According to a report in The Wall Street Journal, antitrust regulators in the European Union (EU) are preparing to require Microsoft to bundle competing browsers in Windows. This sanction would effectively turn the EU's original complaint against the software giant on its head: "Because Microsoft has gained an unfair advantage over browser makers by bundling its own browser with Windows, the company will have to now bundle competing products, as well."
If this happens, it means the EU has chosen a far more drastic remedy than requiring Microsoft to unbundle Internet Explorer (IE) from Windows, a remedy that itself seems a bit far-reaching, even for the regulation-happy EU. But there could be a simple reason for the shift: The EU tried an unbundling strategy with Microsoft before, and that effort failed miserably.
In 2004, the EU required Microsoft to unbundle Windows Media Player (WMP) from Windows. The software giant complied by creating special "N" versions of Windows XP (and, later, Windows Vista) that didn't include the WMP software. But Microsoft also sold normal versions of Windows alongside the N versions—for the same price. Virtually no consumers ever purchased N versions of Windows.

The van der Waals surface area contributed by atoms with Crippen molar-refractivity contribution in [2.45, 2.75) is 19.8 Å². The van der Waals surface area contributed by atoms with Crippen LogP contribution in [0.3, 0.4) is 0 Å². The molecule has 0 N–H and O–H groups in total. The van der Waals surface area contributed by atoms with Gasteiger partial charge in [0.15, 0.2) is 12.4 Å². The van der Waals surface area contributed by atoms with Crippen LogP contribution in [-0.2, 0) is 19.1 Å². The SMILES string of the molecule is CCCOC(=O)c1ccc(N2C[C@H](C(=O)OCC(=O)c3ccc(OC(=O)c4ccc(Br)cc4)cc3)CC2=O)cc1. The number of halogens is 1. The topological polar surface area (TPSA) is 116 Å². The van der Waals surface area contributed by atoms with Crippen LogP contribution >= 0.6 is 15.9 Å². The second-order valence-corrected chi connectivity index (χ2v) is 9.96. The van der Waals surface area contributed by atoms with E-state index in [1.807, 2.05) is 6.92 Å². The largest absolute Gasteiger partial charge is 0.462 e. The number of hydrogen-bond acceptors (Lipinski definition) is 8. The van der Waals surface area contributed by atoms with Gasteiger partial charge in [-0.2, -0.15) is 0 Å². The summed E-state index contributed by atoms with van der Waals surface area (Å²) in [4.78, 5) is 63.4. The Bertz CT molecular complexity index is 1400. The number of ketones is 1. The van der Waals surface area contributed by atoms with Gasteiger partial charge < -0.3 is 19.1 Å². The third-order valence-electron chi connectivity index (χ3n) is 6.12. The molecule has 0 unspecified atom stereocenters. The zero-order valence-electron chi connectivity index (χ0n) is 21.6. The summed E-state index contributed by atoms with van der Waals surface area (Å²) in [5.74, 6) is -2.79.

Although some browser makers have publicly opined that offering competing products in Windows would be difficult—Microsoft briefly offered a RealNetworks product in Windows a decade ago, but it quickly became so out of date that it was more hindrance than benefit to RealNetworks—others believe that this might be the only way to provide real choice to consumers. Google has been especially vocal about the situation and wants Microsoft to offer these competing choices via its Windows Update mechanism.
According to The Wall Street Journal, the EU might require Microsoft to include a "ballot screen" in Windows on which consumers can choose and then download a browser. Microsoft is reportedly preparing a legal defense against this requirement in which it questions the EU's ability to require such a thing. Microsoft continues to publicly profess that it will adhere to EU law.
A final ruling in the EU case is still weeks away, but that could be expedited since Microsoft recently revealed that it wouldn't present oral arguments in the case. The company was originally scheduled to appear at a hearing June 3-5.